• Burger, D. (ed) (2002). South Africa Yearbook 2001/02, Pretoria: GCIS, p. 147; Wallis, F. (2000). Nuusdagboek: feite en fratse oor 1000 jaar, Kaapstad: Human & Rousseau.

  • Friday, October 11, 1996
    The long trial of former Defence Minister, General Magnus Malan, ends. Malan and other former military officials are cleared of all charges relating to the murder of thirteen people in KwaMakhuta in 1987.
    References:
    • Kalley, J.A.; Schoeman, E. & Andor, L.E. (eds) (1999). Southern African Political History: a chronology of key political events from independence to mid-1997, Westport: Greenwood.

  • Friday, October 11, 1996
    The Constitutional Assembly approves final amendments to the new SA Constitution. The changes are approved by 369 votes to one, with eight abstentions.
    References:
    • Kalley, J.A.; Schoeman, E. & Andor, L.E. (eds) (1999). Southern African Political History: a chronology of key political events from independence to mid-1997, Westport: Greenwood.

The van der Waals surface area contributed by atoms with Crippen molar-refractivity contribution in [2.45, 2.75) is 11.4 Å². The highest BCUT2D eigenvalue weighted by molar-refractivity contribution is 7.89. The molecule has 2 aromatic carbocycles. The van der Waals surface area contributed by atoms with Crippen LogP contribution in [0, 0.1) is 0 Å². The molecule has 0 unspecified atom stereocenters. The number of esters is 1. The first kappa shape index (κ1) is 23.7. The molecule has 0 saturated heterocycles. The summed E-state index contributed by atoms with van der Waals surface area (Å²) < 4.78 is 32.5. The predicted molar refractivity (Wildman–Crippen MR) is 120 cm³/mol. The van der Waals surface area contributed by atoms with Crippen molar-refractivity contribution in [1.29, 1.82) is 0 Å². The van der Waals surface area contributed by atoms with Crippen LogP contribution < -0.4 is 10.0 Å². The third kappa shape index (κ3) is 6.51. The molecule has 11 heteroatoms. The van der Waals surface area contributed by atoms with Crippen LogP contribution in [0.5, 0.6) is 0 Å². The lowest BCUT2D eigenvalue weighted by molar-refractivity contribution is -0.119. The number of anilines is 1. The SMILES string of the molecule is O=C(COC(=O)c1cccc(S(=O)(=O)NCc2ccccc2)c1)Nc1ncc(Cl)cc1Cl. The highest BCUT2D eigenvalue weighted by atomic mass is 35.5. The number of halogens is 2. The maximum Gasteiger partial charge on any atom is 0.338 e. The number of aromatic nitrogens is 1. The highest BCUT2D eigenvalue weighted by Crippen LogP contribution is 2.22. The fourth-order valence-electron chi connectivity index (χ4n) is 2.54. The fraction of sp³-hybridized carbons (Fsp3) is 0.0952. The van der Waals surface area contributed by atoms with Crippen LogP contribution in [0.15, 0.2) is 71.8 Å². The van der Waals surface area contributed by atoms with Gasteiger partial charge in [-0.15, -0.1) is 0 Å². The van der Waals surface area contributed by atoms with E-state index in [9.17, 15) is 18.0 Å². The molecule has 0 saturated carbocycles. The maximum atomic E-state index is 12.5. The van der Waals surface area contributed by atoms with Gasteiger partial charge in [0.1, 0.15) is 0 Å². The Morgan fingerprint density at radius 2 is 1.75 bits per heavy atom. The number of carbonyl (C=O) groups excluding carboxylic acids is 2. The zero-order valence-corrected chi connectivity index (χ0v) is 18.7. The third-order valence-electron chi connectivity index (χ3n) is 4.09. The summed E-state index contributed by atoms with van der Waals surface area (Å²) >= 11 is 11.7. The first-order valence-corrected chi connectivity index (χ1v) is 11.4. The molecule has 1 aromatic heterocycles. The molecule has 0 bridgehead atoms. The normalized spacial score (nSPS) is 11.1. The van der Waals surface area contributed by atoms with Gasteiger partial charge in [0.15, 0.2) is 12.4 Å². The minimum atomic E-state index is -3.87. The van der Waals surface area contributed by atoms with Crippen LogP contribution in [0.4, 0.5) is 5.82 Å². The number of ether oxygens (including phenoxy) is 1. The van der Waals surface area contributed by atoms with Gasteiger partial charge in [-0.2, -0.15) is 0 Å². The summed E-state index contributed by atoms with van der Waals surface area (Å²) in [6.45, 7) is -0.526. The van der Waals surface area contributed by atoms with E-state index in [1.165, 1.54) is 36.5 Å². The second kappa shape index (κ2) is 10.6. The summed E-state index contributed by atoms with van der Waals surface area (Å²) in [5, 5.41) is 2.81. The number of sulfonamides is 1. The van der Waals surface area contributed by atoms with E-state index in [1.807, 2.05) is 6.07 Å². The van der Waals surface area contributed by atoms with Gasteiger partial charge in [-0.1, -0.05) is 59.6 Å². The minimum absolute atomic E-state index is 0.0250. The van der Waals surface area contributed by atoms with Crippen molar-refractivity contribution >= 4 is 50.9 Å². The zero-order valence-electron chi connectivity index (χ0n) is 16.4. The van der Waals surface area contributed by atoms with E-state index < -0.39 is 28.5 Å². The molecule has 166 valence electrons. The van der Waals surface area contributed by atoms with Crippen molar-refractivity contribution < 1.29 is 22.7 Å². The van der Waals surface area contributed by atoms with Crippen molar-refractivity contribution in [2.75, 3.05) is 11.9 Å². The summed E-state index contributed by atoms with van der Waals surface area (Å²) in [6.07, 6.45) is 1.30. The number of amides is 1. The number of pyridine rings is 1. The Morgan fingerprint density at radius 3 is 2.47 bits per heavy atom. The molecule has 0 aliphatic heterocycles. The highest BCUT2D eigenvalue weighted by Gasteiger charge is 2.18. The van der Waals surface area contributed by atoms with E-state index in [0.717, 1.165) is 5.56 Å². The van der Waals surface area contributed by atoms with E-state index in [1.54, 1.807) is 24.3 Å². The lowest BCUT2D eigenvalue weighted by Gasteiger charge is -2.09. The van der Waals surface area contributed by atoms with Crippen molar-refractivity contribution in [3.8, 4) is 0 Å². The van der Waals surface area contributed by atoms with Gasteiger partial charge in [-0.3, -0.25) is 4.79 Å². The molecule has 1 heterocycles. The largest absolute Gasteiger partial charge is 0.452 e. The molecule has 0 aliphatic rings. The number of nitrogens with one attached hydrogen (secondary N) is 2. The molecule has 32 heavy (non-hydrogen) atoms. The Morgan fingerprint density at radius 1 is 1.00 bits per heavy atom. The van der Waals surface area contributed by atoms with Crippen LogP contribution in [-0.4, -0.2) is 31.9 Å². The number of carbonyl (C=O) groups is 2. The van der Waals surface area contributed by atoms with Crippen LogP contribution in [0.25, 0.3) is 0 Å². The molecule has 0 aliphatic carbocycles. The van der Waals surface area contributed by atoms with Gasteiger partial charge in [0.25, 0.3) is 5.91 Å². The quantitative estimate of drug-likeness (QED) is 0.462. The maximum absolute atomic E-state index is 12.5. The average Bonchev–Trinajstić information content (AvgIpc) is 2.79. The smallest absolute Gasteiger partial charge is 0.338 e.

• Wednesday, October 11, 1995
    SA signs financial protocol with the government of France; also signs agreement with the government of France concerning the reciprocal promotion and protection of investments.
    References:
    • Kalley, J.A.; Schoeman, E. & Andor, L.E. (eds) (1999). Southern African Political History: a chronology of key political events from independence to mid-1997, Westport: Greenwood.

  • Monday, October 11, 1993
    The Rev. Allan Hendrickse steps down after fourteen years as leader of the Labour Party.
    References:

  • Thursday, October 11, 1990
    The ANC accuses President F.W. de Klerk of a breach of confidentiality and unilaterally releases the details of its meeting with the government earlier in the week.
    References:

  • Wednesday, October 11, 1989
    Up to 85 000 people march against the Labour Relations Amendment Act in Uitenhage and demand an end to apartheid.
    References:

  • Wednesday, October 11, 1989